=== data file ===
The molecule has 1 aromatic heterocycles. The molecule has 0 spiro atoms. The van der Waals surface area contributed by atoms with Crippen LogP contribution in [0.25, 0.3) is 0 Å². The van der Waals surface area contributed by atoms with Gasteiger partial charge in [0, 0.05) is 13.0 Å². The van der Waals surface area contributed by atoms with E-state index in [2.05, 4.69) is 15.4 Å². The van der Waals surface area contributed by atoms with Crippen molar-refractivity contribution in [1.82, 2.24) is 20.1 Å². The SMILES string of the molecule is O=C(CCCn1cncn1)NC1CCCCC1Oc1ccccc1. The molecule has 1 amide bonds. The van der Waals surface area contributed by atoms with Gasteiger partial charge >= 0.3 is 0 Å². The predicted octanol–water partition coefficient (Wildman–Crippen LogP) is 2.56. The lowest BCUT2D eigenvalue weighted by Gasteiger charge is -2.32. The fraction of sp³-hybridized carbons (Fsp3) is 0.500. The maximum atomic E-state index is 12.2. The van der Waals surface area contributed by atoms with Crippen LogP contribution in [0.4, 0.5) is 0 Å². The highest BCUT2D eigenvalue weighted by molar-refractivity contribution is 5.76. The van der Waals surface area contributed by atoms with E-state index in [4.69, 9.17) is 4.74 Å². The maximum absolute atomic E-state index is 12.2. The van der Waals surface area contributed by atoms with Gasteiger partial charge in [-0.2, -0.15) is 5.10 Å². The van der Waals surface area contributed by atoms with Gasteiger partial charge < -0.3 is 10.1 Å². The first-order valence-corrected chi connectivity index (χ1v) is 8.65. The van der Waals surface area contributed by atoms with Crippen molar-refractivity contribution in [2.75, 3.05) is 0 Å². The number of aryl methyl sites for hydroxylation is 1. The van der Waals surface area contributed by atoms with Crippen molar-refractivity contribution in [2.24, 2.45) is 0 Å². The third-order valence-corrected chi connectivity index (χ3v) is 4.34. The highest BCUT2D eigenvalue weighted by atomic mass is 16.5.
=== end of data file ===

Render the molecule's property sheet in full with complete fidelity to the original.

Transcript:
The molecule has 1 aromatic heterocycles. The molecule has 0 spiro atoms. The van der Waals surface area contributed by atoms with Crippen LogP contribution in [0.25, 0.3) is 0 Å². The van der Waals surface area contributed by atoms with Gasteiger partial charge in [0, 0.05) is 13.0 Å². The van der Waals surface area contributed by atoms with E-state index in [2.05, 4.69) is 15.4 Å². The van der Waals surface area contributed by atoms with Crippen molar-refractivity contribution in [1.82, 2.24) is 20.1 Å². The SMILES string of the molecule is O=C(CCCn1cncn1)NC1CCCCC1Oc1ccccc1. The molecule has 1 amide bonds. The van der Waals surface area contributed by atoms with Gasteiger partial charge >= 0.3 is 0 Å². The predicted octanol–water partition coefficient (Wildman–Crippen LogP) is 2.56. The lowest BCUT2D eigenvalue weighted by Gasteiger charge is -2.32. The fraction of sp³-hybridized carbons (Fsp3) is 0.500. The maximum atomic E-state index is 12.2. The van der Waals surface area contributed by atoms with Crippen LogP contribution in [0.4, 0.5) is 0 Å². The highest BCUT2D eigenvalue weighted by molar-refractivity contribution is 5.76. The van der Waals surface area contributed by atoms with E-state index in [4.69, 9.17) is 4.74 Å². The maximum absolute atomic E-state index is 12.2. The van der Waals surface area contributed by atoms with Gasteiger partial charge in [-0.2, -0.15) is 5.10 Å². The van der Waals surface area contributed by atoms with Gasteiger partial charge < -0.3 is 10.1 Å². The first-order valence-corrected chi connectivity index (χ1v) is 8.65. The van der Waals surface area contributed by atoms with Crippen molar-refractivity contribution in [2.75, 3.05) is 0 Å². The number of aryl methyl sites for hydroxylation is 1. The van der Waals surface area contributed by atoms with Crippen molar-refractivity contribution in [2.24, 2.45) is 0 Å². The third-order valence-corrected chi connectivity index (χ3v) is 4.34. The highest BCUT2D eigenvalue weighted by atomic mass is 16.5.